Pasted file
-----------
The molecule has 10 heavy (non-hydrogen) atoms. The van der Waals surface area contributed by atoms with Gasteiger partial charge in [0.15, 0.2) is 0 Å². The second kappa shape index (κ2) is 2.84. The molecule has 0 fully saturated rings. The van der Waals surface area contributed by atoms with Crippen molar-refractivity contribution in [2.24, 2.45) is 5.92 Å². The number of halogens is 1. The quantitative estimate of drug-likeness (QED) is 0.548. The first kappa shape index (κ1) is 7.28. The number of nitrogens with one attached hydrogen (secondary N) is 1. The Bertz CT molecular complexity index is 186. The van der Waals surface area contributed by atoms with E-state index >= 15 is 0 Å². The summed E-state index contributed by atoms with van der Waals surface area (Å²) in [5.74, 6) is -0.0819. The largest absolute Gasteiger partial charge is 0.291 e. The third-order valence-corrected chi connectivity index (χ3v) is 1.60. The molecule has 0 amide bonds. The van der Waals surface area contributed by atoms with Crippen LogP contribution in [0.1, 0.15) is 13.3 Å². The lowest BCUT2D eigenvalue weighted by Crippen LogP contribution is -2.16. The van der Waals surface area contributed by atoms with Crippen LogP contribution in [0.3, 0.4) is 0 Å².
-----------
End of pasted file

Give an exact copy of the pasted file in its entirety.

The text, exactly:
The molecule has 10 heavy (non-hydrogen) atoms. The van der Waals surface area contributed by atoms with Gasteiger partial charge in [0.15, 0.2) is 0 Å². The second kappa shape index (κ2) is 2.84. The molecule has 0 fully saturated rings. The van der Waals surface area contributed by atoms with Crippen molar-refractivity contribution in [2.24, 2.45) is 5.92 Å². The number of halogens is 1. The quantitative estimate of drug-likeness (QED) is 0.548. The first kappa shape index (κ1) is 7.28. The number of nitrogens with one attached hydrogen (secondary N) is 1. The Bertz CT molecular complexity index is 186. The van der Waals surface area contributed by atoms with E-state index >= 15 is 0 Å². The summed E-state index contributed by atoms with van der Waals surface area (Å²) in [5.74, 6) is -0.0819. The largest absolute Gasteiger partial charge is 0.291 e. The third-order valence-corrected chi connectivity index (χ3v) is 1.60. The molecule has 0 amide bonds. The van der Waals surface area contributed by atoms with Crippen LogP contribution in [0.1, 0.15) is 13.3 Å². The lowest BCUT2D eigenvalue weighted by Crippen LogP contribution is -2.16. The van der Waals surface area contributed by atoms with Crippen LogP contribution in [0.3, 0.4) is 0 Å².